An IUCN study has revealed that well-designed and managed protected areas are crucial to the survival of ecosystem services in dryland regions. They can also play a significant role in maintaining the livelihoods of Indigenous communities and reducing climate change and desertification.
The paper, which brought together the collective experience of scientists working in drylands in many parts of the world, is part of continuing work by the IUCN World Commission on Protected Areas (WCPA). It looks at the role of protected areas as natural solutions to a range of social and economic challenges.
"Drylands are amongst the most vulnerable ecosystems on the planet, threatened by pressures such as desertification and climate change, which in turn undermine the health and well-being of resident human communities," said ecologist Nigel Dudley, WCPA member and author of the study.
"Our study identifies key ways in which protected areas can help reverse widespread dryland degradation and supply people with critical cultural and ecosystem services. We hope that it will help encourage governments, and international institutions such as the UN Convention to Combat Desertification, to factor protected areas more fully into their strategies," he added.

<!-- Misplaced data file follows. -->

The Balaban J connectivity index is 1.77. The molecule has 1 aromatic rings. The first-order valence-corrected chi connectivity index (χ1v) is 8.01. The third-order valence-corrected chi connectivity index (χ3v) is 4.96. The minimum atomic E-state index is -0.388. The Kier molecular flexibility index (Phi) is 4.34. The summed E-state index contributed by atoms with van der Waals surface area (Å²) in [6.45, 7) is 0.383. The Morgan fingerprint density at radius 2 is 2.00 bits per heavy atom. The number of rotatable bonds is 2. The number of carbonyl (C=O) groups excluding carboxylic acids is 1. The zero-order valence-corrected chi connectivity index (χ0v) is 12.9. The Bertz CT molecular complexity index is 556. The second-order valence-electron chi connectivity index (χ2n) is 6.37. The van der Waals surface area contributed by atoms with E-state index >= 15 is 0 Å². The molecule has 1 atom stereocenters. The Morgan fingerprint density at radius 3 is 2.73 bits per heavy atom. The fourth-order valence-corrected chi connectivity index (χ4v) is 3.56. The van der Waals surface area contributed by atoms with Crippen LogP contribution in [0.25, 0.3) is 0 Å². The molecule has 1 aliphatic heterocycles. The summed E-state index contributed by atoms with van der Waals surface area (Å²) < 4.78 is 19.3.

One of the focus areas for the paper was Australia, host country of the IUCN World Parks Congress in November, and a nation which in recent years has established over 20 million hectares of self-declared Indigenous Protected Areas. This has allowed increased protection for aboriginal populations and, crucially, given the country the means to safeguard traditional aboriginal cultures and the associated biodiversity which come with it, something which is crucial to the survival of traditional communities according to co-author Sue Stolton.
"Australia has 60 Indigenous Protected Areas found all across the continent, but by far the largest areas are in the dry interior,” said Stolton, who is keen to emphasise the importance of considering the spiritual attachment which indigenous populations have for the land and not just the physical landscape in which they survive.
"For the Indigenous Australians who have set up these protected areas, the phrase 'caring for country' means more than just protecting the biodiversity of these fragile environments. They also have a deep spiritual attachment to the land, which is linked to creation beliefs, the source of rules for living in these often harsh environments and the stories, dance, songs and art associated with their culture. Indigenous Protected Areas help Indigenous communities continue their cultural traditions while caring for country and promoting community well-being," she added.
The Convention on Biological Diversity's Programme of Work on Protected Areas sets out a comprehensive programme for governments to follow and, if these initiatives are incorporated, the future of dryland ecosystem services promises to be positive.